'A County at War'

'A County at War'

          Within this book :-

The book is an attempt to capture a little of the impact of the First World War or Great War, as it became known at the time, on Berkshire and its citizens, those who served in the military and others who remained civilians - both had life changing experiences.

The above traces the transformation of the euphoric bellicose excitement of the summer and autumn of 1914 to the later years of 'war weariness' as the casualties were reported and the wounded appeared on the streets of Berkshire.  Although comparatively safe, the civilian population mourned the loss of loved ones and endured deprivations of food and fuel while simultaneously being continually exhorted, sometimes berated, to support the war efforts as dictated by the stern edicts of 'she who must be obeyed'.  The stern mistress was DORA (Defence of the Realm Act) who wielded seemingly unlimited powers regarding matters of daily living.

The pages also record the loss, some multiple, suffered by so many Berkshire families.  It is impossible to imagine or convey the grief suffered by Mr and Mrs Cook, Chapel Street, Thatcham who in August 1918 heard that they had lost a third son in action and a further two were still serving at this time.  Such a catalogue of family sacrifice seemed unending when one reads that Mr and Mrs Painter of Brightwalton had eight sons serving and that their second son was killed in France in 1918.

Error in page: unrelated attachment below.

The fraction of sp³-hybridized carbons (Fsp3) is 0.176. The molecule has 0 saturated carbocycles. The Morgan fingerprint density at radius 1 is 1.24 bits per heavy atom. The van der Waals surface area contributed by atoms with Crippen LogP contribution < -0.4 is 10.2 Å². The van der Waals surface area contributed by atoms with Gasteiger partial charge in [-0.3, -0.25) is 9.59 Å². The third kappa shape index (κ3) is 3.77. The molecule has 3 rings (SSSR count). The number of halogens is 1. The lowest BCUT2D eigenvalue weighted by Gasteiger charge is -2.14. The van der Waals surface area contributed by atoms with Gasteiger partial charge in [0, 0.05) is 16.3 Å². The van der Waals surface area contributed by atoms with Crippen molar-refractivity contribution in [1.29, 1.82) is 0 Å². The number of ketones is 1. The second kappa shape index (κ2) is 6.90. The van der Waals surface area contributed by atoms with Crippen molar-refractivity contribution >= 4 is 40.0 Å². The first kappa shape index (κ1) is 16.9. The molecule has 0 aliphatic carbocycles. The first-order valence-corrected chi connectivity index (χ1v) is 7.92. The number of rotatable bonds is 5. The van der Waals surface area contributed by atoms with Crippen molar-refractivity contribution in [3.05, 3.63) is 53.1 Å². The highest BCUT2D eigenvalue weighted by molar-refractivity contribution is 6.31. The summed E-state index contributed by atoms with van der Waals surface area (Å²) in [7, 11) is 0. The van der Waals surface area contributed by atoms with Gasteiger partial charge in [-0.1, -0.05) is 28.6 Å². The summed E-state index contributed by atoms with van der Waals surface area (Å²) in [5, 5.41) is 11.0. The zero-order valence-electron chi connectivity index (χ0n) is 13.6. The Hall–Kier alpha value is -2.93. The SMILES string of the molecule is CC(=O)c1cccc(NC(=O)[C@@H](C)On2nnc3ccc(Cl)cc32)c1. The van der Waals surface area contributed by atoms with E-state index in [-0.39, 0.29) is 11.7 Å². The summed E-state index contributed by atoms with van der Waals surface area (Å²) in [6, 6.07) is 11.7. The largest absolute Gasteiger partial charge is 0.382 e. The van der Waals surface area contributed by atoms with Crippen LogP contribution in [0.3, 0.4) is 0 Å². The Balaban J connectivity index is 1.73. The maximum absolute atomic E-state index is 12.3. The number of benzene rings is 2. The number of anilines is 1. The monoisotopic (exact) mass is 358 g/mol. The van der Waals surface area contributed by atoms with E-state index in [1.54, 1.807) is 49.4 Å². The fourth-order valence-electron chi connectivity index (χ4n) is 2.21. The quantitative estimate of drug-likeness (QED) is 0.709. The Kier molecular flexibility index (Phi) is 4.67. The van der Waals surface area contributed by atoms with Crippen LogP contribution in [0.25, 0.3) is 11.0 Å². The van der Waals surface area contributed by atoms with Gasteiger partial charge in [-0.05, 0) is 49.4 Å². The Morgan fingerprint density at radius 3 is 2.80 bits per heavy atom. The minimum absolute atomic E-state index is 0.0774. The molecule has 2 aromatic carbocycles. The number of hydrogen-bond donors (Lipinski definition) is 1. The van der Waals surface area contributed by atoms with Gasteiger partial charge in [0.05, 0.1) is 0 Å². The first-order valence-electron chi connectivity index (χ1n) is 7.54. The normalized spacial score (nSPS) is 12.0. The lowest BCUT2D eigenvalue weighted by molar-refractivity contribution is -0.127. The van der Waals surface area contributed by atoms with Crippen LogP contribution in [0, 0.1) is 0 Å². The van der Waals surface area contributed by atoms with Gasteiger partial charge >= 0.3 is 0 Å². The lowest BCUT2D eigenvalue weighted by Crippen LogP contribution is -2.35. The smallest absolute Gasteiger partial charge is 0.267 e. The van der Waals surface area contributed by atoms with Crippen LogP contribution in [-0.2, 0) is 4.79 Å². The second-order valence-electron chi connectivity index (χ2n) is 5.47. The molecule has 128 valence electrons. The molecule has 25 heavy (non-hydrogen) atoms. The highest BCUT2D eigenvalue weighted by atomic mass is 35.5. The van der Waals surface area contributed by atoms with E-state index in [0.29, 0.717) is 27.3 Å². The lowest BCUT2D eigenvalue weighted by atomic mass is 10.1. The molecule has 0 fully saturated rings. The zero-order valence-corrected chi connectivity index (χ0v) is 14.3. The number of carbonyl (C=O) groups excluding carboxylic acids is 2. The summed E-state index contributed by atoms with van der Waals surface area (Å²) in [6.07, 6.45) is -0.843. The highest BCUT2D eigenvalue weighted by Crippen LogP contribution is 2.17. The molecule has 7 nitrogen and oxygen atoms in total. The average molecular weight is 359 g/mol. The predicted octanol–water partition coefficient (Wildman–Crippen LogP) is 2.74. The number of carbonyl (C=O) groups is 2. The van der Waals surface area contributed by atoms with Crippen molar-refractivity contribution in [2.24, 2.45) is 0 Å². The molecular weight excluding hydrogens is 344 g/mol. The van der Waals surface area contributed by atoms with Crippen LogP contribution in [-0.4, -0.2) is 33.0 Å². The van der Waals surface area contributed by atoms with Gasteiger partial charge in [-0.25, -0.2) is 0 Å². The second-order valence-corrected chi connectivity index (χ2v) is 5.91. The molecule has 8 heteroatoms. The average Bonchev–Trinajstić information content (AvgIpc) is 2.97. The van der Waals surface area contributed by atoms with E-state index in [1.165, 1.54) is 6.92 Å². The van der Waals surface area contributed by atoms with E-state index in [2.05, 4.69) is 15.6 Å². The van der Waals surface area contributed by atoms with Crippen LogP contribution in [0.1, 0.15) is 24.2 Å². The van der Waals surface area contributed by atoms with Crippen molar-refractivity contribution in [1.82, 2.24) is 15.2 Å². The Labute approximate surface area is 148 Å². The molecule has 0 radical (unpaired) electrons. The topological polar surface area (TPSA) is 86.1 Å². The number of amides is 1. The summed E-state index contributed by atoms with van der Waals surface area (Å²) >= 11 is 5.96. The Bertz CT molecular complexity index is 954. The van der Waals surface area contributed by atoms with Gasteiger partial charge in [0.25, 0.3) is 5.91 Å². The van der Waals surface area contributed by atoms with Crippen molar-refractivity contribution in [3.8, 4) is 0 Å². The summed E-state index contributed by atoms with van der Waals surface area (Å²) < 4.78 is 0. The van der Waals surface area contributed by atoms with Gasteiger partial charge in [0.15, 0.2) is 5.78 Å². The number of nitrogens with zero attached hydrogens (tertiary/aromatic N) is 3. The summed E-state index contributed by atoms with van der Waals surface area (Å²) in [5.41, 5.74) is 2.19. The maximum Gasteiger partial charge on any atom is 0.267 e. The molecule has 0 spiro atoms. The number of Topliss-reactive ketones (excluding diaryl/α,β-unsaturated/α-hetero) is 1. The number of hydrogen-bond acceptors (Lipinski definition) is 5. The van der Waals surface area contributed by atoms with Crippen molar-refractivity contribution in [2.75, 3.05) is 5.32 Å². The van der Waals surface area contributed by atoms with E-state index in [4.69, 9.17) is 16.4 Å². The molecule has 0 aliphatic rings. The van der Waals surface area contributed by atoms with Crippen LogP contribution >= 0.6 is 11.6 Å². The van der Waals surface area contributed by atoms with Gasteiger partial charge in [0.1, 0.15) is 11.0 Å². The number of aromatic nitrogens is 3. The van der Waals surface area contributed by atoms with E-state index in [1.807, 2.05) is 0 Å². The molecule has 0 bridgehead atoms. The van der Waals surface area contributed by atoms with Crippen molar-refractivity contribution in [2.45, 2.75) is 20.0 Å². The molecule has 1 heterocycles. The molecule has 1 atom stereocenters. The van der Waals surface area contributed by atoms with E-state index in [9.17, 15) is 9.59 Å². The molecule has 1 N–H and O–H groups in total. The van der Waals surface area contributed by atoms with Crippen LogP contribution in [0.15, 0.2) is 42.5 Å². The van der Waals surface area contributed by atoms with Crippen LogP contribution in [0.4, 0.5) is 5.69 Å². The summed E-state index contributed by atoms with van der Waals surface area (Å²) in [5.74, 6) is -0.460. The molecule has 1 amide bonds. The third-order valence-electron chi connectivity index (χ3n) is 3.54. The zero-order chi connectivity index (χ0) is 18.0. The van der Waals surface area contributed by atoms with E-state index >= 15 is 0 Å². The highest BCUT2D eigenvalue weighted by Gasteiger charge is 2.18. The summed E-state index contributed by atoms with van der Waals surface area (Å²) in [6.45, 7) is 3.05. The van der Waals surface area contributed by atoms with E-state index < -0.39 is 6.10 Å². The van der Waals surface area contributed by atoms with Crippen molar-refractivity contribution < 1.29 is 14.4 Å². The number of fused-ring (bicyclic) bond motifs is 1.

The cost to small village communities was tragic, 51 men and 1 woman, 20 per cent of the population of East Woodhay and Woolton Hill did not return, the 14 men of Eastbury who lost their lives in action would have been mourned in a number of families in this village of less than 300 people and 217 were missing from the streets of Wokingham.

There are records of heroism, many performed by men with no previous experience of service life unable to have rehearsed or have nightmarishly imagined the horrors that they were to face.  Life in the generally peaceful Berkshire countryside could not have prepared them for night-time wiring parties, trench raids, gas attacks, heavy artillery bombardments, the fear of the unexpected explosions from enemy mines laid under their feet in a far from comfortable trench nor the order as the whistle blew to go 'over the top' into the killing fields of 'No Man's Land'.

There is a reminder that there were theatres of war outside the Western Front - Gallipoli, Palestine (The Berkshire Yeomanry saw service in all these areas), Salonika, Africa and, closer to home, Ireland.

It is hoped that the book will go some way to portraying a little of the life changing experiences that civilians and service personnel alike underwent during the years of the Great War even should such be 'outside the power of language'.

It contains 172 pages with over 40 photographs and illustrations - available through John Trigg or the Woolhampton Village Shop.

click here to see some examples

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